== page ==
I felt like I'd hit the lottery. Use it? Not only will I use it, it just saved me from ever having to purchase a handful of other massively expensive pieces of kitchen equipment. Yes, Dutch ovens can be expensive on their own, but they're one of the most overachieving multi-taskers in existence. (We know Alton Brown would be proud.) Moreover, they're practically indestructible. As editor Amy Scattergood aptly pointed out, they're like good Italian shoes -- they'll dent the wallet, but you'll never have to replace them.
If you're not so lucky to get one as a castoff, get one somewhere -- a flea market or yard sale if you can't afford one new. In a roundabout way, you will have also purchased the following:
Put a Dutch oven on the stove over low heat and you can make essentially anything you'd make in a slow cooker, with the added benefit of not needing to plug something else in. It distributes heat evenly around the sides and to the lid, which is essentially what a slow cooker does, rendering them unnecessary. So what should you make? Here's a recipe to get you started.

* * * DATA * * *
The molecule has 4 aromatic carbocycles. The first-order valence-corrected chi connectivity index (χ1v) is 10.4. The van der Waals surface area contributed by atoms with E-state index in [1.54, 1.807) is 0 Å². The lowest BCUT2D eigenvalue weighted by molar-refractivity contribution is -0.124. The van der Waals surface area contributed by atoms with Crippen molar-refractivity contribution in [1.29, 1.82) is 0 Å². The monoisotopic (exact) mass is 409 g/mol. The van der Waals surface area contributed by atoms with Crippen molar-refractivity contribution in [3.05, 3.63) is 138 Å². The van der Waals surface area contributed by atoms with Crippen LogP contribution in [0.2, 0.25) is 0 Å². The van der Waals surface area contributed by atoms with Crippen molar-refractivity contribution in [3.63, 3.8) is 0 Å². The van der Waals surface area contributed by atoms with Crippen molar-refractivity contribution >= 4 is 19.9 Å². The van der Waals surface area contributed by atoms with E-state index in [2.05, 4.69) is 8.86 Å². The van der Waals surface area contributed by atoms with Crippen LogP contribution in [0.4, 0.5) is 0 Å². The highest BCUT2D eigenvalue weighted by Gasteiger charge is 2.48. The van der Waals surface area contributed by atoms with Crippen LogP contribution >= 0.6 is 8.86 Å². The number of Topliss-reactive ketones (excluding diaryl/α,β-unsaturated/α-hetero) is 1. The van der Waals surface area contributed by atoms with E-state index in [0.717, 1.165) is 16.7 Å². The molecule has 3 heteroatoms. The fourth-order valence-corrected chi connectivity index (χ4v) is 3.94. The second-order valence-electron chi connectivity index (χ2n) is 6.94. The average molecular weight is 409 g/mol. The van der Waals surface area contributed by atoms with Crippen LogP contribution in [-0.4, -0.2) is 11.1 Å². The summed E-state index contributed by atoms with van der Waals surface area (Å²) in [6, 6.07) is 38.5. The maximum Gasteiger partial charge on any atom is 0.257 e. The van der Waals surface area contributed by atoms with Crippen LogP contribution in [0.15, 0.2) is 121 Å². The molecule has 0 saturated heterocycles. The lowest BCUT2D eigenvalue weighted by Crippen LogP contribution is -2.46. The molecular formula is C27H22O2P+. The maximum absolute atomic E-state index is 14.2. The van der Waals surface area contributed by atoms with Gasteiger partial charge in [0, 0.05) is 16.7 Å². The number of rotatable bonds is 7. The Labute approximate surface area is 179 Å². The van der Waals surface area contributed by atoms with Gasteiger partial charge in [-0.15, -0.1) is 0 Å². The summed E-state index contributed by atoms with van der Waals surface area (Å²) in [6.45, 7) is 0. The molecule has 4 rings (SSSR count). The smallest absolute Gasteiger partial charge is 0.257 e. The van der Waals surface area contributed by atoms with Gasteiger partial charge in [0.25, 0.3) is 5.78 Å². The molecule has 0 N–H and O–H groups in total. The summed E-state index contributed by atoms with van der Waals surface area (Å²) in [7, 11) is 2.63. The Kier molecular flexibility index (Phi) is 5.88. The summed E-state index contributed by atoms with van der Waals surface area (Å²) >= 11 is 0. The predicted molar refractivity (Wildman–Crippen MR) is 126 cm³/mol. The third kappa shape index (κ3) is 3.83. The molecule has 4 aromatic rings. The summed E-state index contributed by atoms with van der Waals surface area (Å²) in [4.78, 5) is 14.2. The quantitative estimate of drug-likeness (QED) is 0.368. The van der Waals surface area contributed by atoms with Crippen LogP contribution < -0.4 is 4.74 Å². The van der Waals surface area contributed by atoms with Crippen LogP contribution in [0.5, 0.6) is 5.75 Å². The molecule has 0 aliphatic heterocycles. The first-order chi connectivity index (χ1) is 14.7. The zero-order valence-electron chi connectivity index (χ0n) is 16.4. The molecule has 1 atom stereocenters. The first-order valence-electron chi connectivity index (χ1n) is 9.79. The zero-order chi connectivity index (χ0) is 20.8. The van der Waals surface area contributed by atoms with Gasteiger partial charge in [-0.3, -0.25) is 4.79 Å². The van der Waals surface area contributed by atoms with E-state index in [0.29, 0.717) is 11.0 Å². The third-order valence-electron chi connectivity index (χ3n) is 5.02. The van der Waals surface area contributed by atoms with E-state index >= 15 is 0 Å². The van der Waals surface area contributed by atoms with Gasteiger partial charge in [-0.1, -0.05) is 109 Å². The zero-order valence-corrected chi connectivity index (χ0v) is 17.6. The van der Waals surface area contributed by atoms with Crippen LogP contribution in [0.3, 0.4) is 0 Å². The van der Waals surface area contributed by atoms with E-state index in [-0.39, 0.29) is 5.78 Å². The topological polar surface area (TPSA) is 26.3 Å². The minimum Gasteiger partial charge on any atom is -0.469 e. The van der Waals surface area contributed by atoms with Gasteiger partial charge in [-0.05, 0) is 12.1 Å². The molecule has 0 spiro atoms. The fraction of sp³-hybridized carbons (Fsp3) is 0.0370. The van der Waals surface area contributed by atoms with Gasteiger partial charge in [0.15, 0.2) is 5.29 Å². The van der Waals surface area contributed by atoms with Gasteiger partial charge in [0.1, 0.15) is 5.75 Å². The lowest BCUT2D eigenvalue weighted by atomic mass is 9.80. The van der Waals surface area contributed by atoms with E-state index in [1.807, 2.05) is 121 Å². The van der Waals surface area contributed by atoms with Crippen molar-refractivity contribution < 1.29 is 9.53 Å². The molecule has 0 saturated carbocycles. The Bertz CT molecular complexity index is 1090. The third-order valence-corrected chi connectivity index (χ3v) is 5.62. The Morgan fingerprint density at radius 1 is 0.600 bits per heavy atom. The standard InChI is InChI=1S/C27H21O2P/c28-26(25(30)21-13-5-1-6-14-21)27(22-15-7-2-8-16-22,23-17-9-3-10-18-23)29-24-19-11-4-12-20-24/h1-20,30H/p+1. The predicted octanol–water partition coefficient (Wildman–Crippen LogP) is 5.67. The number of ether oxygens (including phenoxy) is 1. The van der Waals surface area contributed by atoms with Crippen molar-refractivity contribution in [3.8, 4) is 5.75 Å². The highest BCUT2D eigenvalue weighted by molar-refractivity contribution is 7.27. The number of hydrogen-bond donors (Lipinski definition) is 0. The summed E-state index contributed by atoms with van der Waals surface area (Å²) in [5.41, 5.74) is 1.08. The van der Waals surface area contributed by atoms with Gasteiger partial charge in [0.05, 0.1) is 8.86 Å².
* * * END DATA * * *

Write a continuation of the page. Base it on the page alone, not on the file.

There are various bread recipes that work well in a Dutch oven since, as was the case with a slow cooker, the cast iron will distribute the heat evenly. You might be thinking that attempting to bake bread sans machine will have you bogged down with seemingly endless kneading. Not necessarily true. Case in point: this knead-free bread recipe from New York baker Jim Lehay.
A Dutch oven is durable enough to throw right onto hot coals for cooking chili or stew (here's a recipe for that) or whatever you may have killed on your hunt. If that's your thing. If you're the backpacking type, the whole pot is likely too heavy to bring with you, but you can pack the lid only which, once the handle is removed, can sit atop coals and serve as a skillet.